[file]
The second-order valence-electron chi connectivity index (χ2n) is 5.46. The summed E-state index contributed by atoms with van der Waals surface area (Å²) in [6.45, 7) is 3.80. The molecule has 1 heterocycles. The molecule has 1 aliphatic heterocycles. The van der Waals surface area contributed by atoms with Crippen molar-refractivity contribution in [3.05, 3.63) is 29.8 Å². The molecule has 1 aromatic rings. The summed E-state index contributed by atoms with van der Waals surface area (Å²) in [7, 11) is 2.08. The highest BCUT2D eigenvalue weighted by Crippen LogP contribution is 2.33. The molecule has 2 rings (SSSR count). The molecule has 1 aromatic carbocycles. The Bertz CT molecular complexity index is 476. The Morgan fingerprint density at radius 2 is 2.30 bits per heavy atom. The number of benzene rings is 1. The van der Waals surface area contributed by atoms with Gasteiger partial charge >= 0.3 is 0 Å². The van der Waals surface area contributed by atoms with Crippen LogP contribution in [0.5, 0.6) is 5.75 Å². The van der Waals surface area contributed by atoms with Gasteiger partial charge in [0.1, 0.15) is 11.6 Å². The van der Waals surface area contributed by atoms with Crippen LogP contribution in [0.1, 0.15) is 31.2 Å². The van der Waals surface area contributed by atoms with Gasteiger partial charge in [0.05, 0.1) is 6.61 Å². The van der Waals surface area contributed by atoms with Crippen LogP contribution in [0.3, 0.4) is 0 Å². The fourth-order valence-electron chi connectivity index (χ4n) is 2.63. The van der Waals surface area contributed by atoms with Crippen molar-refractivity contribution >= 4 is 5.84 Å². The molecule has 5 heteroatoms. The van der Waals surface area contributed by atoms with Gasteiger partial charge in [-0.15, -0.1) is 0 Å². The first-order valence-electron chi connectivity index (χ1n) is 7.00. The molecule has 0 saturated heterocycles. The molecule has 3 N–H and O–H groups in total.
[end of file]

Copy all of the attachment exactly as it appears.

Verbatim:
The second-order valence-electron chi connectivity index (χ2n) is 5.46. The summed E-state index contributed by atoms with van der Waals surface area (Å²) in [6.45, 7) is 3.80. The molecule has 1 heterocycles. The molecule has 1 aliphatic heterocycles. The van der Waals surface area contributed by atoms with Crippen molar-refractivity contribution in [3.05, 3.63) is 29.8 Å². The molecule has 1 aromatic rings. The summed E-state index contributed by atoms with van der Waals surface area (Å²) in [7, 11) is 2.08. The highest BCUT2D eigenvalue weighted by Crippen LogP contribution is 2.33. The molecule has 2 rings (SSSR count). The molecule has 1 aromatic carbocycles. The Bertz CT molecular complexity index is 476. The Morgan fingerprint density at radius 2 is 2.30 bits per heavy atom. The number of benzene rings is 1. The van der Waals surface area contributed by atoms with Gasteiger partial charge >= 0.3 is 0 Å². The van der Waals surface area contributed by atoms with Crippen LogP contribution in [0.5, 0.6) is 5.75 Å². The van der Waals surface area contributed by atoms with Gasteiger partial charge in [0.1, 0.15) is 11.6 Å². The van der Waals surface area contributed by atoms with Crippen LogP contribution in [0.1, 0.15) is 31.2 Å². The van der Waals surface area contributed by atoms with Gasteiger partial charge in [0.05, 0.1) is 6.61 Å². The van der Waals surface area contributed by atoms with Crippen LogP contribution in [0.3, 0.4) is 0 Å². The fourth-order valence-electron chi connectivity index (χ4n) is 2.63. The van der Waals surface area contributed by atoms with Crippen molar-refractivity contribution >= 4 is 5.84 Å². The molecule has 5 heteroatoms. The van der Waals surface area contributed by atoms with Gasteiger partial charge in [-0.15, -0.1) is 0 Å². The first-order valence-electron chi connectivity index (χ1n) is 7.00. The molecule has 0 saturated heterocycles. The molecule has 3 N–H and O–H groups in total.